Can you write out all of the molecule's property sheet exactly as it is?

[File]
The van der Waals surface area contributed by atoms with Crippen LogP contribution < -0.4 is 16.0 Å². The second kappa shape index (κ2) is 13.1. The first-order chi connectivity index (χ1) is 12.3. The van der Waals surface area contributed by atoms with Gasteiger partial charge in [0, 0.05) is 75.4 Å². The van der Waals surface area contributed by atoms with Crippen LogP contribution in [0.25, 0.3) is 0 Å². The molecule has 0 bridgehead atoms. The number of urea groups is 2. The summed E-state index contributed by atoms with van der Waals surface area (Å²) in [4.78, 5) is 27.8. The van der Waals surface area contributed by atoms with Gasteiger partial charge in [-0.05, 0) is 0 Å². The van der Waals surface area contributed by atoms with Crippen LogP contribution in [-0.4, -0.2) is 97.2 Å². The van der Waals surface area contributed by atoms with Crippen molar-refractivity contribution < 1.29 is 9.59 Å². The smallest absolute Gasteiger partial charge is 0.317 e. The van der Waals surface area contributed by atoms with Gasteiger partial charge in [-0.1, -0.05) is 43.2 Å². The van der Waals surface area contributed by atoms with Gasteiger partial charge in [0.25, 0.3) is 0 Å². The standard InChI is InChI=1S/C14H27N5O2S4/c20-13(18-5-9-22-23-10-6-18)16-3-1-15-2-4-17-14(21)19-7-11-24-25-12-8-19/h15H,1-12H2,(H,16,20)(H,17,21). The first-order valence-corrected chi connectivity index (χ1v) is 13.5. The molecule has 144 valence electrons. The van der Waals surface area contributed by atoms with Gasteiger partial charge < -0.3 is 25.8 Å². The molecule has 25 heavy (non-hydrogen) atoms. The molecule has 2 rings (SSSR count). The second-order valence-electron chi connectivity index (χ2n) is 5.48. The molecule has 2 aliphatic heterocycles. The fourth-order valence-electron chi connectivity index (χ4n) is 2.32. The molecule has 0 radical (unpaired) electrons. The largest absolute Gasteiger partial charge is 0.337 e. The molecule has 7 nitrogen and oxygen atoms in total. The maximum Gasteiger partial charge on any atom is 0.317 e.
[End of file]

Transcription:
The van der Waals surface area contributed by atoms with Crippen LogP contribution < -0.4 is 16.0 Å². The second kappa shape index (κ2) is 13.1. The first-order chi connectivity index (χ1) is 12.3. The van der Waals surface area contributed by atoms with Gasteiger partial charge in [0, 0.05) is 75.4 Å². The van der Waals surface area contributed by atoms with Crippen LogP contribution in [0.25, 0.3) is 0 Å². The molecule has 0 bridgehead atoms. The number of urea groups is 2. The summed E-state index contributed by atoms with van der Waals surface area (Å²) in [4.78, 5) is 27.8. The van der Waals surface area contributed by atoms with Gasteiger partial charge in [-0.05, 0) is 0 Å². The van der Waals surface area contributed by atoms with Crippen LogP contribution in [-0.4, -0.2) is 97.2 Å². The van der Waals surface area contributed by atoms with Crippen molar-refractivity contribution < 1.29 is 9.59 Å². The smallest absolute Gasteiger partial charge is 0.317 e. The van der Waals surface area contributed by atoms with Gasteiger partial charge in [-0.1, -0.05) is 43.2 Å². The van der Waals surface area contributed by atoms with Gasteiger partial charge in [0.25, 0.3) is 0 Å². The standard InChI is InChI=1S/C14H27N5O2S4/c20-13(18-5-9-22-23-10-6-18)16-3-1-15-2-4-17-14(21)19-7-11-24-25-12-8-19/h15H,1-12H2,(H,16,20)(H,17,21). The first-order valence-corrected chi connectivity index (χ1v) is 13.5. The molecule has 144 valence electrons. The van der Waals surface area contributed by atoms with Gasteiger partial charge < -0.3 is 25.8 Å². The molecule has 25 heavy (non-hydrogen) atoms. The molecule has 2 rings (SSSR count). The second-order valence-electron chi connectivity index (χ2n) is 5.48. The molecule has 2 aliphatic heterocycles. The fourth-order valence-electron chi connectivity index (χ4n) is 2.32. The molecule has 0 radical (unpaired) electrons. The largest absolute Gasteiger partial charge is 0.337 e. The molecule has 7 nitrogen and oxygen atoms in total. The maximum Gasteiger partial charge on any atom is 0.317 e.